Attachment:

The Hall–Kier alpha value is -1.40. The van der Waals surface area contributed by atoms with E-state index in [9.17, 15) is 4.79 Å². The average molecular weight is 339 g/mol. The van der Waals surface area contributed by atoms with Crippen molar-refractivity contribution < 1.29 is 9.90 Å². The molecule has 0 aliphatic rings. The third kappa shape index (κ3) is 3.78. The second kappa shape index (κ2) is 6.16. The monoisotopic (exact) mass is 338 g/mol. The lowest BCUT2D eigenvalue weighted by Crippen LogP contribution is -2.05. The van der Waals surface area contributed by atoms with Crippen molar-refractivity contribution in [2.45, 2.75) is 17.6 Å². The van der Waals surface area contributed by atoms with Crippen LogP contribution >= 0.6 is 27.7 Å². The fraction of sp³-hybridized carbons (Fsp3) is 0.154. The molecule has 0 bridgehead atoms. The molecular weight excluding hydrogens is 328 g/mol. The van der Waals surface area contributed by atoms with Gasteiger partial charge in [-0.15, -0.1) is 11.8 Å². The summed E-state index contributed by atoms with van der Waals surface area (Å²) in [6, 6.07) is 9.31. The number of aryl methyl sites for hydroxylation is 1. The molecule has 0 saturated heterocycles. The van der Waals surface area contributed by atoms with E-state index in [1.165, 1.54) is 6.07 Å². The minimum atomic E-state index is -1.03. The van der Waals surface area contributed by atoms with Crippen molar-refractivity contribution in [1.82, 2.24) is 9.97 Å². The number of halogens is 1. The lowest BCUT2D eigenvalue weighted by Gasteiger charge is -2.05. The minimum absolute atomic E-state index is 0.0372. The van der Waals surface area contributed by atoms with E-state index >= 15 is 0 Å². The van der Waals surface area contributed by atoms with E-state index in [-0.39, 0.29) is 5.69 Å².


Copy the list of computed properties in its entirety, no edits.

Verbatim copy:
The Hall–Kier alpha value is -1.40. The van der Waals surface area contributed by atoms with E-state index in [9.17, 15) is 4.79 Å². The average molecular weight is 339 g/mol. The van der Waals surface area contributed by atoms with Crippen molar-refractivity contribution < 1.29 is 9.90 Å². The molecule has 0 aliphatic rings. The third kappa shape index (κ3) is 3.78. The second kappa shape index (κ2) is 6.16. The monoisotopic (exact) mass is 338 g/mol. The lowest BCUT2D eigenvalue weighted by Crippen LogP contribution is -2.05. The van der Waals surface area contributed by atoms with Crippen molar-refractivity contribution in [2.45, 2.75) is 17.6 Å². The van der Waals surface area contributed by atoms with Crippen LogP contribution >= 0.6 is 27.7 Å². The fraction of sp³-hybridized carbons (Fsp3) is 0.154. The molecule has 0 bridgehead atoms. The molecular weight excluding hydrogens is 328 g/mol. The van der Waals surface area contributed by atoms with Gasteiger partial charge in [-0.15, -0.1) is 11.8 Å². The summed E-state index contributed by atoms with van der Waals surface area (Å²) in [6, 6.07) is 9.31. The number of aryl methyl sites for hydroxylation is 1. The molecule has 0 saturated heterocycles. The van der Waals surface area contributed by atoms with E-state index in [1.165, 1.54) is 6.07 Å². The minimum atomic E-state index is -1.03. The van der Waals surface area contributed by atoms with Crippen molar-refractivity contribution in [1.82, 2.24) is 9.97 Å². The number of halogens is 1. The lowest BCUT2D eigenvalue weighted by Gasteiger charge is -2.05. The minimum absolute atomic E-state index is 0.0372. The van der Waals surface area contributed by atoms with E-state index >= 15 is 0 Å². The van der Waals surface area contributed by atoms with E-state index in [-0.39, 0.29) is 5.69 Å².